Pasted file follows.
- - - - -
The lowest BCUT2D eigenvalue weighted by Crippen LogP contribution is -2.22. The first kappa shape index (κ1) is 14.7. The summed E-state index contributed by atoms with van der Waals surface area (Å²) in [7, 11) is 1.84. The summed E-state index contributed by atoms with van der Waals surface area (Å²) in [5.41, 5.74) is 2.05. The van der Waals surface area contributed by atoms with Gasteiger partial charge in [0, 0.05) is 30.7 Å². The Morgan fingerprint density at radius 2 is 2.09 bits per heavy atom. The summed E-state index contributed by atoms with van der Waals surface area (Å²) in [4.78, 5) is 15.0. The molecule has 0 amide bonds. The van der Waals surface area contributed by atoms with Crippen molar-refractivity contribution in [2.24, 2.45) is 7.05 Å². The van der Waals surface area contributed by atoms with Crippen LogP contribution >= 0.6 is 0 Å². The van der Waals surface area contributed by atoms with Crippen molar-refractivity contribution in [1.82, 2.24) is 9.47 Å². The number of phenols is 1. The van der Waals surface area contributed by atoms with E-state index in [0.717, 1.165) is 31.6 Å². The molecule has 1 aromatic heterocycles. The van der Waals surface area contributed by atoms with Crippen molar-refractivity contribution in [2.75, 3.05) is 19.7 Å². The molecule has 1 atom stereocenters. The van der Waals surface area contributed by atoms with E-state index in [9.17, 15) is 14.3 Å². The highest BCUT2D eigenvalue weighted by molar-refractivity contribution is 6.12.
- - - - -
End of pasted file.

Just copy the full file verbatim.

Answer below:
The lowest BCUT2D eigenvalue weighted by Crippen LogP contribution is -2.22. The first kappa shape index (κ1) is 14.7. The summed E-state index contributed by atoms with van der Waals surface area (Å²) in [7, 11) is 1.84. The summed E-state index contributed by atoms with van der Waals surface area (Å²) in [5.41, 5.74) is 2.05. The van der Waals surface area contributed by atoms with Gasteiger partial charge in [0, 0.05) is 30.7 Å². The Morgan fingerprint density at radius 2 is 2.09 bits per heavy atom. The summed E-state index contributed by atoms with van der Waals surface area (Å²) in [4.78, 5) is 15.0. The molecule has 0 amide bonds. The van der Waals surface area contributed by atoms with Crippen molar-refractivity contribution in [2.24, 2.45) is 7.05 Å². The van der Waals surface area contributed by atoms with Crippen LogP contribution >= 0.6 is 0 Å². The van der Waals surface area contributed by atoms with Crippen molar-refractivity contribution in [1.82, 2.24) is 9.47 Å². The number of phenols is 1. The van der Waals surface area contributed by atoms with E-state index in [0.717, 1.165) is 31.6 Å². The molecule has 1 aromatic heterocycles. The van der Waals surface area contributed by atoms with Crippen molar-refractivity contribution in [2.75, 3.05) is 19.7 Å². The molecule has 1 atom stereocenters. The van der Waals surface area contributed by atoms with E-state index in [9.17, 15) is 14.3 Å². The highest BCUT2D eigenvalue weighted by molar-refractivity contribution is 6.12.